The Keogh Family, courtesy Cate Keogh

The Keogh Family, courtesy Cate Keogh

My sincere thanks to Robin Strong, Archivist at Montauk Library, for her help and guidance in the research for this article. I would also like to thank Steve Russell Boerner and Andrea Meyer, Librarians and Archivists, for their help and guidance at East Hampton Library. Finally, my thanks to Cate Keogh for taking the time to show me around Deep Hollow Ranch and share its history with me.

There is one rather unpleasant footnote to this story. While researching in Montauk Library, Archivist Robin Strong pointed out to me a stamped sentence at the bottom of the 1930s ranch brochure: “The clientele is restricted to Gentiles” She was as amazed and disgusted as I at such blatant anti-Semitism. Happily, such restrictions are long gone.



We’ve often talked on these pages about the shifting sands of history, the kaleidoscopic view of past events. Differing opinions, new information come to light, changes in attitudes—all these can make small aftershocks in the picture of an historical event. But what about those facts that are gently sidelined from the viewing stand? The information that is there, uncovered, but, for whatever reason, never discussed? Here are nine facts your history teacher may have glossed over.

  1. Christopher Columbus

    Christopher Columbus

    Ever wonder why our continent in the New World is called America and not Colombia? All right, we know America was named after Amerigo Vespucci:  but why? Authors like myself know quite a bit about the necessity of promotion and, in that way, times have not changed. While Columbus continued to sail the ocean blue and thence out of his contemporaries thoughts, letters from Amerigo Vespucci were published in 1502 and 1504; further letters he had purportedly written to his benefactors from four voyages to the New World were also later published. Although there is a dispute among historians as to how many voyages Vespucci actually made, as well as to various other of his claims, his popularity at the time was huge. In 1507, a geography book was released by Martin Waldseemüller first naming the new continent as ‘America’ –the feminine form of Vespucci’s Latin name, Americus. Despite the contention surrounding Vespucci, the name America has stuck.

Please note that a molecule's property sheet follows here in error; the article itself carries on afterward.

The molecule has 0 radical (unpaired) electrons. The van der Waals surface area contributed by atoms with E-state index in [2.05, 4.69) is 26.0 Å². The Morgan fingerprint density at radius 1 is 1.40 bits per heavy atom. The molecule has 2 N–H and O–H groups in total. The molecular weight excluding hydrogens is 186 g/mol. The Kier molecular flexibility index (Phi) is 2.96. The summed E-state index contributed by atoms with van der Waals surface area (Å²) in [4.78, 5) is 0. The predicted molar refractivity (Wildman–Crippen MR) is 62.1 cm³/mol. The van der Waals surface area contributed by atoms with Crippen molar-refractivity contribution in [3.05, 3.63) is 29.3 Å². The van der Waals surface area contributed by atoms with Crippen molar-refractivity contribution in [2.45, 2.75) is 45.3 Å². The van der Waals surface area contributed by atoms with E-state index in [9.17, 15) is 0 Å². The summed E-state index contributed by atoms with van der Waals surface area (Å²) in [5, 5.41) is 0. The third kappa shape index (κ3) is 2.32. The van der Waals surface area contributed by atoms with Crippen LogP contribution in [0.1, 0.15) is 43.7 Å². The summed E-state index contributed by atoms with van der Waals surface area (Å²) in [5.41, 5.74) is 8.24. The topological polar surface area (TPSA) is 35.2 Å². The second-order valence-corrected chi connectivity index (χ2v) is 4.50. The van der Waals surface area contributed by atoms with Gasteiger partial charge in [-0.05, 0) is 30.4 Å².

2. Benjamin Franklin

    Benjamin Franklin

    New England whalers in the 1700s mapped the Gulf Stream by following the migration of whales, dropping thermometers at intervals, noting the pace of the whale’s air bubbles, and the change in color of the water. They discovered that the mammals moved quicker when crossing the Gulf Stream rather than trying to swim against its current. When Benjamin Franklin heard about this, he tested the theory himself, found it accurate, and kept it secret from the British. By avoiding sailing against the Gulf Stream, American and French ships were able to cross the Atlantic at far greater speeds than the British, thereby gaining an advantage in the Revolutionary War.